A retrospective cohort study conducted by Tianshi David Wu, MD, MHS, and colleagues at Baylor College of Medicine in Houston revealed that an overestimation of oxygen saturation by pulse oximetry resulted in delayed delivery of COVID-19 therapy, along with an unrecognized need for therapy among Black patients. The study involved over 24,000 patients who had concurrent pulse oximeter saturation (SpO2) and arterial oxygen saturation (SaO2) measurements. The findings showed that patients with an initially unrecognized need for COVID therapy were 10% less likely to receive therapy, and they had higher odds of readmission. Surprisingly, race did not play a significant role in these outcomes.
The study findings emphasize the impact of pulse oximeter inaccuracy on clinical decision-making and patient outcomes. Previous research has shown variability in the accuracy of pulse oximeters, and this study further highlights the multifactorial nature of pulse oximeter accuracy, extending beyond skin pigmentation. Inaccurate pulse oximetry can lead to delays in receiving appropriate medical treatment for COVID-19, affecting patient outcomes.
One notable finding of the study was that Black patients, even without an immediate need for COVID therapy, were more likely to have pulse oximetry values that did not indicate a need for therapy compared to white patients. This indicates that pulse oximetry accuracy disproportionately affects Black patients. However, the study also revealed that both Black and white patients experienced similar delays in receiving COVID-19 medication due to pulse oximeter inaccuracy. This suggests that racial bias in pulse oximeter accuracy is a significant factor in the treatment differences seen between Black and white patients.
Challenges in Representativeness of Patient Samples
William Padula, PhD, of the University of Southern California, raised a crucial point regarding the representativeness of patient samples in previous pulse oximeter calibration trials. He highlighted that the calibration studies primarily included patients who were not from underrepresented minority groups or individuals with darker skin tones. As a result, the efficacy of pulse oximeters demonstrated in clinical trials may not hold true when applied to real-world patient populations. This highlights the need for health systems to allocate more resources to ensure accurate diagnosis and equitable care for all individuals.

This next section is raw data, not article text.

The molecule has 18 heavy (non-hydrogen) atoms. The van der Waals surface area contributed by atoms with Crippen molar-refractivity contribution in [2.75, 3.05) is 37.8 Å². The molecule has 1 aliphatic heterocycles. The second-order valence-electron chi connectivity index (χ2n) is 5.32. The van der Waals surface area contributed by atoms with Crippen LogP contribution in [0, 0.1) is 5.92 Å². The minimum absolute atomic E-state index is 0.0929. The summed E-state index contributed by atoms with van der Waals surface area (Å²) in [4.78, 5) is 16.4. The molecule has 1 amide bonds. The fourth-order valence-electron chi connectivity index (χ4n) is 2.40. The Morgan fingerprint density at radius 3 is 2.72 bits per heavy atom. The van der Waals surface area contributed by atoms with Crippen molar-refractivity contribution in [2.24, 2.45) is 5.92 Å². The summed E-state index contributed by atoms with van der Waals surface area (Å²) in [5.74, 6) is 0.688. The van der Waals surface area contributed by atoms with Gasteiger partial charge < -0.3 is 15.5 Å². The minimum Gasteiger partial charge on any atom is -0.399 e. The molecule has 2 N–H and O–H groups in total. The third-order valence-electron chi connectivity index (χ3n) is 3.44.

The Importance of Multiple Diagnostic Tools
To mitigate the limitations of pulse oximetry accuracy, it is crucial to use multiple diagnostic tools for accurate diagnosis and treatment administration. While sensory technology, such as pulse oximeters, has undoubtedly improved healthcare efficiency, it should not be solely relied upon for making important medical decisions. Other data points and diagnostic tools should be incorporated to ensure comprehensive and equitable care for all individuals. This is particularly important as health systems prioritize health equity and strive to address healthcare disparities.
Limitations of the Study
The researchers acknowledge certain limitations of their study. Other factors, such as hospital staffing, therapy availability, and practice patterns, may have also influenced the time to treatment administration. Additionally, the study’s exclusion of patients receiving oxygen therapy as a result of dyspnea, potential deviation from established guidelines at provider locations, and the use of self-reported race and ethnicity as a substitute for actual skin tone may have limited the generalizability of the study findings.
The study highlights the detrimental impact of pulse oximeter inaccuracy on COVID-19 therapy delivery and patient outcomes. The findings emphasize the need for healthcare providers to critically evaluate pulse oximetry values and not solely rely on them for medical decision-making. Moreover, the study sheds light on the racial disparities in pulse oximetry accuracy, with Black patients experiencing a greater likelihood of inaccurate readings. Moving forward, it is crucial to prioritize health equity and ensure that diagnostic tools and healthcare interventions are effective and equitable for all patient populations, irrespective of race or ethnicity.